Crabb concurs, adding we’ve also had plenty of time to play dress-ups with what’s already in our wardrobes. “Online provides plenty of access to fresh inspiration, but also being at home in general is the best incubator for new style, energy and confidence.”
All that time spent scrolling for inspiration is now paying off for retailers reaping the rewards of our desire to re-engage with the outside world with added va-va-voom.
Edited, a retail marketing intelligence firm, found that new products described as “sexy” increased 30 per cent in the three months from February this year compared to the prior three months. Edited tracked a 240 per cent rise in retailers’ offerings of exposed thong pants, while it found less explicit choices like dresses and tops with cut-out details were also becoming more prevalent.
After a year where consumers seemed to want nothing but sweatpants and leggings, it found cocktail dresses, high heels and body-con dresses were selling out at a far faster rate, and Antipodean designers are now also seeing a sales uptick.
“Our best-sellers are anything with a thigh-high split and diamantes,” says Lo Sordo, while Esber reports “cut-out pieces and luxe, sensual fabrics that work with the body have also seen a surge in sales”.
For Crabb, it’s “low-cut and revealing things” and Moore says “some of the more sheer pieces or mesh styles, which in the past have been typically pegged for the braver and bolder customer” are experiencing increased demand.
Whichever way you look at it, it’s a profound shift after a stretch where many designers steered clear of high-octane sexiness. But this time around sexy is different. It’s more inclusive, more gender-fluid and more real.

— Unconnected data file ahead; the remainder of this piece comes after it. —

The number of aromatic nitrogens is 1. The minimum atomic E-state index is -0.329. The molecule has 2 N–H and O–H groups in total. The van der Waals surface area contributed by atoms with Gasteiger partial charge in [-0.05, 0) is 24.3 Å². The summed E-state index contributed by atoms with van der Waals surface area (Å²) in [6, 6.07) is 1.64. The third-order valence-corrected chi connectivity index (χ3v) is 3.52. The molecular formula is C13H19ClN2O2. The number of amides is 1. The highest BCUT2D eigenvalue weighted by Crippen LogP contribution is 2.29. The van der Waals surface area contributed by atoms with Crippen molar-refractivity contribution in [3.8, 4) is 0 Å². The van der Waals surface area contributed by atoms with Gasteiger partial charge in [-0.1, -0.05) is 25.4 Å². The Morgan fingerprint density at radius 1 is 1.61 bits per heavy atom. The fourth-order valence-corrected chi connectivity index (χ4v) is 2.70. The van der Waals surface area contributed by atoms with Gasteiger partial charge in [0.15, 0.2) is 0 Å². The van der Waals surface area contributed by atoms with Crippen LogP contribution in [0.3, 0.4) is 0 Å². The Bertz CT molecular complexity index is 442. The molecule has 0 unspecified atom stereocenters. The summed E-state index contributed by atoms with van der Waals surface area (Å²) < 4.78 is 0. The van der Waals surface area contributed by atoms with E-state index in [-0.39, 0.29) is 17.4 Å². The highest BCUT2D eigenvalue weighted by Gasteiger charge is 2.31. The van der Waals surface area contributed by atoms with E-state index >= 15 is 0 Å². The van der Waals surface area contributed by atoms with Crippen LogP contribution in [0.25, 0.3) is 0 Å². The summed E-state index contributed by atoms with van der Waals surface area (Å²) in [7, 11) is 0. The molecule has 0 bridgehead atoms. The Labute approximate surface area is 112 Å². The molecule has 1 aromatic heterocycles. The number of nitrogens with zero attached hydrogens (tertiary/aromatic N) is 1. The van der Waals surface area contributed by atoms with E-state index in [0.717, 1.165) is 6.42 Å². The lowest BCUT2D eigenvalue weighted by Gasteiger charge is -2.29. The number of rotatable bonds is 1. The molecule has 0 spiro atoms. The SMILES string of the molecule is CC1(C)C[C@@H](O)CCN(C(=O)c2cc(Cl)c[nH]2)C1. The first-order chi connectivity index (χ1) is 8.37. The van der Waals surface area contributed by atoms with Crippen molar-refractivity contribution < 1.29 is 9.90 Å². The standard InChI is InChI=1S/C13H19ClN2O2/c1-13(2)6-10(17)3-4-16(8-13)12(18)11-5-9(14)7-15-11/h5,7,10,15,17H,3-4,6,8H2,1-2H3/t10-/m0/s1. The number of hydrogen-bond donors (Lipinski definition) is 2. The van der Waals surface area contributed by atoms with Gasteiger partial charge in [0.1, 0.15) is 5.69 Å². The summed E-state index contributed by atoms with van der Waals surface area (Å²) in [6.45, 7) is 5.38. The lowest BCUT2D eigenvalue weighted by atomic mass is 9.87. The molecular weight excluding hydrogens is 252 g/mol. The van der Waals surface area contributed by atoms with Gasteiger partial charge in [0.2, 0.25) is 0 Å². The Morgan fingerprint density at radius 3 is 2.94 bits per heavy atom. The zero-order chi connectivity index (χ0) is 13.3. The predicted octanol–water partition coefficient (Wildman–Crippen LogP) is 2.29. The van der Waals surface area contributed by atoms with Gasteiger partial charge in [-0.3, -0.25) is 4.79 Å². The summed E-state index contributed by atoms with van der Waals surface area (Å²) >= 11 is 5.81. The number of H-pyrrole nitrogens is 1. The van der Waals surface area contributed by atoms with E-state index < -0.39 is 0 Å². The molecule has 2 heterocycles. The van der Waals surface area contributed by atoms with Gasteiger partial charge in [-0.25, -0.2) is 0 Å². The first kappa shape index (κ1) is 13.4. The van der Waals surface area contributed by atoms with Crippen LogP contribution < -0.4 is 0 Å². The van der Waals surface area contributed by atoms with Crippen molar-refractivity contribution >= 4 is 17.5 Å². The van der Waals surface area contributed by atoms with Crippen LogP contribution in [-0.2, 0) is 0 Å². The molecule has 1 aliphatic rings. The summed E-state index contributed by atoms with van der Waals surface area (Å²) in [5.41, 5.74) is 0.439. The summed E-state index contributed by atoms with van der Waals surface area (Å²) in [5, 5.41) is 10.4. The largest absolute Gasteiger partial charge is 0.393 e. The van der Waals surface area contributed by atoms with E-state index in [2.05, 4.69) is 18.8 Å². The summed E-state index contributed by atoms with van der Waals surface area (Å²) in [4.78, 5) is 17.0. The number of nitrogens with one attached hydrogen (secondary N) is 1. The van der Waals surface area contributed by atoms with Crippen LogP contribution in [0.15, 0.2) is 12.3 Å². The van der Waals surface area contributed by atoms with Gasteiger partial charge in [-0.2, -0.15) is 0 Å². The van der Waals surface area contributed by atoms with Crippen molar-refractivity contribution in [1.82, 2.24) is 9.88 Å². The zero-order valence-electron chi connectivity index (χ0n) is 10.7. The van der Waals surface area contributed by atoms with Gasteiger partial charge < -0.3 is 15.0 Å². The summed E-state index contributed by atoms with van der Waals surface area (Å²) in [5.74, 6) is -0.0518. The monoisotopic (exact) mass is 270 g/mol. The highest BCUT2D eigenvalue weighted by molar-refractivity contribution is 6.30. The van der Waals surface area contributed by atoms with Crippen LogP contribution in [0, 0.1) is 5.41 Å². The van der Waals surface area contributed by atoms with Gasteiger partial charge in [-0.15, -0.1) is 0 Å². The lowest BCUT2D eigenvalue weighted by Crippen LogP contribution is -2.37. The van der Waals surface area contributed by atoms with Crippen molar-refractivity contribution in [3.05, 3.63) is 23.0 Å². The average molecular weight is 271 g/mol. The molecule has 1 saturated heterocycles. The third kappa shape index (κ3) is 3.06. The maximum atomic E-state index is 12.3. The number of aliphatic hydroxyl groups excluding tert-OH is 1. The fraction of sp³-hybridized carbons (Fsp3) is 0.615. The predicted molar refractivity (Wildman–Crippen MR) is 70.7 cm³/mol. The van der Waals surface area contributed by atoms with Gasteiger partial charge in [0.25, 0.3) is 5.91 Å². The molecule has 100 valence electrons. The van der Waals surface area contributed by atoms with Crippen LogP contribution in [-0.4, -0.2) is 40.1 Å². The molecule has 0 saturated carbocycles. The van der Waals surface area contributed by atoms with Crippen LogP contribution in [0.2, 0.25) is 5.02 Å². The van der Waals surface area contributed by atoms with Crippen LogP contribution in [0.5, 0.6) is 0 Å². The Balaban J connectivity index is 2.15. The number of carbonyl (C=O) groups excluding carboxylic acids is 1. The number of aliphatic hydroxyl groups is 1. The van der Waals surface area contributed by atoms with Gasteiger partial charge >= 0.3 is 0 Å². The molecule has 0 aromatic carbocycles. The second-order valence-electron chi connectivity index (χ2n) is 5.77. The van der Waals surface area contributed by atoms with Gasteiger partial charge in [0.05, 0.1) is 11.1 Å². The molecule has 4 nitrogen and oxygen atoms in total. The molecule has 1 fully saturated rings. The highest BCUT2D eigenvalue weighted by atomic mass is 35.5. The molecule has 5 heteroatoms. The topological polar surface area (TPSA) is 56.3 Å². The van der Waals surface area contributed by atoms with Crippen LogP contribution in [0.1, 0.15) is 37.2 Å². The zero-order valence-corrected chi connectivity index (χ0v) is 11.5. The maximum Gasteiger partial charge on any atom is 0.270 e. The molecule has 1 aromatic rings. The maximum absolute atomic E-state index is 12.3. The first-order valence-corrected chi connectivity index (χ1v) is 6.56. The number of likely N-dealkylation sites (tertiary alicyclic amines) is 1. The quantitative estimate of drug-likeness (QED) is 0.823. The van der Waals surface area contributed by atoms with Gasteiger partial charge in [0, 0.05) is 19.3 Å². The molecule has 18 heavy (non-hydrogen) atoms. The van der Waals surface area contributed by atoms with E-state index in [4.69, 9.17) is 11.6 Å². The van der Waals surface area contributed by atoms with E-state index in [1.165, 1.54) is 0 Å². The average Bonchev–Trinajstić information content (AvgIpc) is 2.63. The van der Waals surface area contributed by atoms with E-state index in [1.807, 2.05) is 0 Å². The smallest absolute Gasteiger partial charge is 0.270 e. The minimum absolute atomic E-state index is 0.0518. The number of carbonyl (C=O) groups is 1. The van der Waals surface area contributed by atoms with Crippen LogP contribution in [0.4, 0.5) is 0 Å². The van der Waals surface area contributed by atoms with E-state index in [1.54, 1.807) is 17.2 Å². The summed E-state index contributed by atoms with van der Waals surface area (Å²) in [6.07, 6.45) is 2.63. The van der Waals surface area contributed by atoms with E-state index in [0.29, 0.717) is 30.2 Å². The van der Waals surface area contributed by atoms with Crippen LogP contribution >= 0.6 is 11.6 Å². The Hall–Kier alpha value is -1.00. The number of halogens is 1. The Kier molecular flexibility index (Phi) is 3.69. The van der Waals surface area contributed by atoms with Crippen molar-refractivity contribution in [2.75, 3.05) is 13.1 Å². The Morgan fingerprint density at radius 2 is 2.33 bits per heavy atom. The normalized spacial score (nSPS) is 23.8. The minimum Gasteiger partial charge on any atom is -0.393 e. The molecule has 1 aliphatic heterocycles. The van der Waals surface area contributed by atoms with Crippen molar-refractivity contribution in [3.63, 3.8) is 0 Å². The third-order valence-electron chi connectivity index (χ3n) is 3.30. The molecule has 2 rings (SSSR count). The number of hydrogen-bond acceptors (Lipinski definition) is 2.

Consider Jacquemus’ spring 2021 L’Amour collection campaign, featuring same-sex, mixed-race and plus-size couples locking lips in next-to-no clothing, or Diesel’s When Together campaign, featuring real couples straddling each other atop washing machines and in car backseats.
The imagery couldn’t be more different than a picture by Terry Richardson, whose overtly stylised and sexualised photography, where celebrities posed suggestively against a stark white backdrop with bright flash, was emblematic of the last wave of sex-driven marketing.
Richardson has been accused of sexual misconduct by several of his subjects over the past two decades, and many brands stopped working with him after new allegations surfaced in 2017.
The industry is now taking pains to show it’s modernised its views on sexuality, with post-pandemic campaigns far more likely to feature queer and gender-nonconforming models.
And in the post-#MeToo era, many images are shot by photographers who say their goal is to portray sex beyond straight, white, thin, young people and independent of the straight, male gaze.
Add to this a more mainstream de-gendering of fashion with musicians like Harry Styles, Lil Nas X and Troye Sivan pushing the envelope with their fashion choices and, in the case of Sivan and Lil Nas X, choosing to not shy away from sexualising their queerness. The new sexy is looking like something we can all buy into.
“The de-gendering of fashion in terms of mainstream pop culture is pretty ground-breaking,” says Jimmy D designer James Dobson. “From my own perspective, I took lockdown as a reset and an opportunity to re-evaluate my style. I felt empowered by people I discovered on social media that have a fearless sense of style or an inspiring approach to body positivity."
"While I may not be an Adonis, I felt okay wearing a sheer shirt over a mesh bustier, a floor-length latex skirt, or a suit jacket with nothing underneath. The personal is political in this situation, and it feels almost like a form of activism to reclaim your own sexuality and gender identity. It feels like an important catalyst for change.”
Across the world, Net-a-Porter’s Page agrees “sexiness isn’t a one-size-fits-all approach. It’s taken on a new meaning it’s all about confidence, regardless of who is wearing it or whether it is a spaghetti 90s dress, a body-con maxi dress with a cut-out back, or a strong power suit with sneakers. The rule book has been broken and we’re backing all iterations.”
Originally published in Viva Magazine – Volume Five